Hint proteins are highly conserved across all the kingdoms of life, suggesting that they have an important biological function. Hint1 has been implicated in the regulation of MITF/USF2 transcriptional activation complex in mast cells,12 t-RNA synthetase amino acid adenylation,11 apoptosis,13 and tumorigenicity.14 Hint1 is widely expressed in the region of brain primarily responsible for the modulation of pain [periaquaductal gray area (PAG)], addiction properties (nucleus accumbens), and the motor and sensory functions (cerebral cortex).1 In agreement with these results, alterations in gene function or aberrant expression of hHint1 have been found in the brain tissues of clinical patients suffering from schizophrenia and bipolar disorders.15 Moreover, Hint1–/– mice have been shown to exhibit hypersensitivity to amphetamine and decreased dependence on nicotine in self-administration studies.16,17 In addition, the NMDAR mediated feedback inhibition of the analgesic response has been demonstrated to be critically dependent on the coassociation of Hint1 with MOR and NMDAR.18 Hence, Hint1–/– mice have been shown to display an enhanced analgesic response to morphine.19 Nevertheless, the roles of the Hint1 active site and the potential endogenous substrate regulating its response in these signaling pathways have remained enigmatic.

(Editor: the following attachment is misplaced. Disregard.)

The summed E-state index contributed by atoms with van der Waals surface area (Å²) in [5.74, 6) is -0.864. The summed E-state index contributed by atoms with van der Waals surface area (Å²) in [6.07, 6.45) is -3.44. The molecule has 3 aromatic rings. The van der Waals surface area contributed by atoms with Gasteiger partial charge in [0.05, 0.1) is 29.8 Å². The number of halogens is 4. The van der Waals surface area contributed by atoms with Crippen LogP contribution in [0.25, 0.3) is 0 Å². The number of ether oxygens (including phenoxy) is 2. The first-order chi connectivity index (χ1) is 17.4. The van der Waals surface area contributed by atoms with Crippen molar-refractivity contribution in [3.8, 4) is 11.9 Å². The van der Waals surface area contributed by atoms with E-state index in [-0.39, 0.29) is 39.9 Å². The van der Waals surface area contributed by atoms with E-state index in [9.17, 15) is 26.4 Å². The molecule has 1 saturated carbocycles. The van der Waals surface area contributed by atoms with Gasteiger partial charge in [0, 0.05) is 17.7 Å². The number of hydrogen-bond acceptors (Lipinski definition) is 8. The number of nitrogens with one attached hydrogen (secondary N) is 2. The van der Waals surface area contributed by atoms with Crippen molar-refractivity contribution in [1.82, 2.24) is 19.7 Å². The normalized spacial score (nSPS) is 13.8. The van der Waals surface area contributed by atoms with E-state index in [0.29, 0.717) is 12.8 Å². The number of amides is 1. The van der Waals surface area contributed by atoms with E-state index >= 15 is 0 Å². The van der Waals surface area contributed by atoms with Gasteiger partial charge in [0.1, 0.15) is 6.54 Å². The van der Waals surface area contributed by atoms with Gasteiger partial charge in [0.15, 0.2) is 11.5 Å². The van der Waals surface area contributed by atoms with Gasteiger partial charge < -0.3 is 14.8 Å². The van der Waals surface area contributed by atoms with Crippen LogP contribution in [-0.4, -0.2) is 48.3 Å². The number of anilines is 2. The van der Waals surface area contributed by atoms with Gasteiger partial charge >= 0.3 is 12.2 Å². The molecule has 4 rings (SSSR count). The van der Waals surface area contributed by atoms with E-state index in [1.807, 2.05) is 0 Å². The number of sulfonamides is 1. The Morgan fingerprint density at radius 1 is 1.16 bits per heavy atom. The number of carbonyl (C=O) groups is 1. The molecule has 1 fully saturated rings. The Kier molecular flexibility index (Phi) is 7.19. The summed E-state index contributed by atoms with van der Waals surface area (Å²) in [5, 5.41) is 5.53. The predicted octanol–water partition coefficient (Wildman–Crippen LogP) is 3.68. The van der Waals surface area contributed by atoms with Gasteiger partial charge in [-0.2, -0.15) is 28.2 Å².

Chemical genetics is a powerful approach to elucidate biological functions of genes or proteins of interest using screens of diverse and targeted small molecules. Screening small molecule libraries for a compound that induces a phenotype of interest represents forward chemical genetics, whereas the reverse approach uses small molecules targeted to a protein or gene of interest, to probe their biological function.20 Both approaches offer particular advantages of reversibility and the potential to modulate a single function. Recently, our laboratory has designed and synthesized a nonhydrolyzable analogue for hHint1 (compound 3, see Figure Figure11a), by replacing the acyl-adenylate or phosphoramidate backbone in the substrate (compounds 1 and 2, see Figure Figure11a) with a carbamate linker. Compound 3 inhibits hHint1 with a low micromolar binding affinity (Kd = 3.65 ± 1.0 μM).2 Using reverse chemical genetics, we demonstrated that compound 3 not only enhances morphine analgesia but also rescues and prevents the development of NMDAR mediated morphine tolerance in mice.2 Importantly, the increase in the analgesic response and reduction in morphine tolerance were only observed in the wild type mice and not in Hint1–/– animals.2 Thus, compound 3 acts as a selective modulator of Hint1 in vivo. Moreover, a single dose of 3 was able to reduce mechanical allodynia in animals for several days. Nevertheless, compound 3 suffers from poor solubility and low micromolar binding affinity for hHint1. Hence, the development of water-soluble analogues with a higher binding affinity would enhance the capability of the probe to serve as a pharmacological tool for elucidating the biological role of the Hint1 active site on the regulation of NMDAR.